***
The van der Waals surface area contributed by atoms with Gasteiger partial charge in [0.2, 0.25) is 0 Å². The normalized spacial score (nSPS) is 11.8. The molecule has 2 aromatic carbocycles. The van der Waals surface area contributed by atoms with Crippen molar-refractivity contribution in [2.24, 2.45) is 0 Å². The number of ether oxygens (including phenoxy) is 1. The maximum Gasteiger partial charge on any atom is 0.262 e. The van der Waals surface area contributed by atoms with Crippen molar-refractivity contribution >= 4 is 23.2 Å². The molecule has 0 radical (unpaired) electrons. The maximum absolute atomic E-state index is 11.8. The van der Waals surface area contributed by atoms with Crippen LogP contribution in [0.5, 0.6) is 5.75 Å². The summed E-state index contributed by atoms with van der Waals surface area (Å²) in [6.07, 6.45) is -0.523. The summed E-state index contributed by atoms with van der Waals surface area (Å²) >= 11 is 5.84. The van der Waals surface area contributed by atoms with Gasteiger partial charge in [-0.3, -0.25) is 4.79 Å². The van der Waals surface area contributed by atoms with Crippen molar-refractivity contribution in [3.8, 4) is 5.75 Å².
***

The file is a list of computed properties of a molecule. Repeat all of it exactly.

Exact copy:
The van der Waals surface area contributed by atoms with Gasteiger partial charge in [0.2, 0.25) is 0 Å². The normalized spacial score (nSPS) is 11.8. The molecule has 2 aromatic carbocycles. The van der Waals surface area contributed by atoms with Crippen molar-refractivity contribution in [2.24, 2.45) is 0 Å². The number of ether oxygens (including phenoxy) is 1. The maximum Gasteiger partial charge on any atom is 0.262 e. The van der Waals surface area contributed by atoms with Crippen molar-refractivity contribution >= 4 is 23.2 Å². The molecule has 0 radical (unpaired) electrons. The maximum absolute atomic E-state index is 11.8. The van der Waals surface area contributed by atoms with Crippen LogP contribution in [0.5, 0.6) is 5.75 Å². The summed E-state index contributed by atoms with van der Waals surface area (Å²) in [6.07, 6.45) is -0.523. The summed E-state index contributed by atoms with van der Waals surface area (Å²) >= 11 is 5.84. The van der Waals surface area contributed by atoms with Gasteiger partial charge in [-0.3, -0.25) is 4.79 Å². The van der Waals surface area contributed by atoms with Crippen molar-refractivity contribution in [3.8, 4) is 5.75 Å².